Smith & Nephew ($SNN) is on a consolidation drive when it comes to wound care. Last week it announced the layoff of 108 employees due to the closure of its St. Petersburg, FL, operations, saying the advanced wound care business would be better off if it operated in a single location in Fort Worth, Texas. This week it sold its Gilberdyke, England, factory, saying it would manufacture polyurethane films for its wound dressings from nearby Kingston upon Hull facility instead.
The sale of the factory to Alpharetta, GA-based manufacturer SWM for an undisclosed amount affects 91 workers, according to the Hull Daily Mail, though the company declined to discuss how many would be transferred to the Hull facility, or if there would be any layoffs. The Gilberdyke plant also produces plastic foams and nets, which Smith & Nephew considers noncore assets.
"Our predominant need for the site was for our internal supplies and we couldn't really invest, or weren't willing to invest, in a third-party bulk net business," said the company's senior vice president of global operations Noel Waters in the Hull Daily Mail. "What we realized over many years of reviewing our manufacturing strategy was the noncore business would be better-served by being purchased by another company. We will bring the polyurethane assets and the people who work with those to the Hull site."
SWM said in a statement that its newly acquired business produces an annual revenue of about $16 million. It expects the transaction to close by year-end. The products will be integrated into the SWM's DelStar Technologies unit, a maker of thermoplastic nets, nonwovens, laminates, and extruded components for healthcare and other applications.
|SWM CEO Frédéric Villoutreix|
"Gilberdyke represents a highly complementary asset to DelStar's existing medical business, which is largely focused on the finger bandage category. The manufacturing capabilities and customer relationships we will acquire through this transaction will elevate our presence and product depth in the attractive healthcare industry, and accelerate growth of SWM's Filtration segment," SWM CEO Frédéric Villoutreix said in a statement.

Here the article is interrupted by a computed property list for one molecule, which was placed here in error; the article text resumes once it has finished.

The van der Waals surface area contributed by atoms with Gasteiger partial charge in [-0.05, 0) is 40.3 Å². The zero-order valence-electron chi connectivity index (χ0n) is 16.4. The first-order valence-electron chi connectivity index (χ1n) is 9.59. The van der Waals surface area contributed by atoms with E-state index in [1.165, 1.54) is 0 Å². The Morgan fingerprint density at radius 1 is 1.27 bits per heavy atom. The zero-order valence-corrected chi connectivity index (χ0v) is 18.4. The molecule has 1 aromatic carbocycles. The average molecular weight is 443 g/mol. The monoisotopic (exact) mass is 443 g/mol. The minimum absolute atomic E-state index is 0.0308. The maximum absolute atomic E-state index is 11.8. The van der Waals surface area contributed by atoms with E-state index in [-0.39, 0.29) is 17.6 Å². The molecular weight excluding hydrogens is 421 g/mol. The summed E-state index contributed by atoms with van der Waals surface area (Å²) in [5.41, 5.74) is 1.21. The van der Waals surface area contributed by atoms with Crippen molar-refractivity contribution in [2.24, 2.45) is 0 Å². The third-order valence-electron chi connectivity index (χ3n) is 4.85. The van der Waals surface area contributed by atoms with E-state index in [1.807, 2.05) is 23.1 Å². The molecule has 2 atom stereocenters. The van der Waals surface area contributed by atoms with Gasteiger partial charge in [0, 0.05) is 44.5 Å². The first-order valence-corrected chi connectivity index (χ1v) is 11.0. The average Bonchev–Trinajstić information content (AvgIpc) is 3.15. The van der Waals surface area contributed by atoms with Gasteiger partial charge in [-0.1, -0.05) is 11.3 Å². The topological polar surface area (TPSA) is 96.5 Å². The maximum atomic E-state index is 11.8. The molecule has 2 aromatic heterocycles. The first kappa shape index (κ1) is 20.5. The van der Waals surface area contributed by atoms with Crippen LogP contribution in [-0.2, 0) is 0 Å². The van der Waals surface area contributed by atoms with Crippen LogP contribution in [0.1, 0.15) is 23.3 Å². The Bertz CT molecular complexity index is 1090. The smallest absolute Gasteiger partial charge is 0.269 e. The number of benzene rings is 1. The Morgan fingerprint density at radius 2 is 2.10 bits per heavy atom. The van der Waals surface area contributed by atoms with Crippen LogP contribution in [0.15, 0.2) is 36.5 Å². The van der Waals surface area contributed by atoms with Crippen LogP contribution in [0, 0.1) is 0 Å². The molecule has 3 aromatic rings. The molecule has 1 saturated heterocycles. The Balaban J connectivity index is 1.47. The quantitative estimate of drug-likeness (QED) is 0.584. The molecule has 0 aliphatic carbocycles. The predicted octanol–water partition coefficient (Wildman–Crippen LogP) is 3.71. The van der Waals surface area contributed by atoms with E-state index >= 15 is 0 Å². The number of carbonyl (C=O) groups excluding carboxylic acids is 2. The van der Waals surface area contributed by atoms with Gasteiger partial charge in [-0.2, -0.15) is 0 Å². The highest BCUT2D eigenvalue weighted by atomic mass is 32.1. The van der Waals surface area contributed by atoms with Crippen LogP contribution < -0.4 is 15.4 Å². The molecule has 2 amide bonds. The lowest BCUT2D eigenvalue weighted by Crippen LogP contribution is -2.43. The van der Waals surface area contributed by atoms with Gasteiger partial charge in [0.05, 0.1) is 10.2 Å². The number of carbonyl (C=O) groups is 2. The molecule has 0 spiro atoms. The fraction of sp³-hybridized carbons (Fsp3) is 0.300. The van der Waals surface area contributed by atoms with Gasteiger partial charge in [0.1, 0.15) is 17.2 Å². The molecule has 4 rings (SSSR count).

As is often the case in manufacturing, both the St. Petersburg and Hull facilities have an interesting back-story involving China. In 2007, Smith & Nephew moved the St. Petersburg facility's manufacturing operations to China, but kept the wound division's sales and administrative offices in the city, though they won't be there much longer. The layoffs will occur by Jan. 9 of next year, reports the Tampa Bay Times.
Meanwhile, in July, Smith & Nephew announced that it is transferring up to 140 jobs from Hull to China. But it simultaneously announced an investment of £9 million ($14.1 million) in the English facility, and said the site will focus on innovation. The Hull plant remains part of the company's plans, as evidenced by its absorption of the Gilberdyke plant's capacity.
The wound care and orthopedics company has been subject to the speculation that it will be bought over amid a bout of med tech merger mania, as well as constant rumors that its French CEO, Olivier Bohuon, will jump ship to French pharma giant Sanofi ($SNY).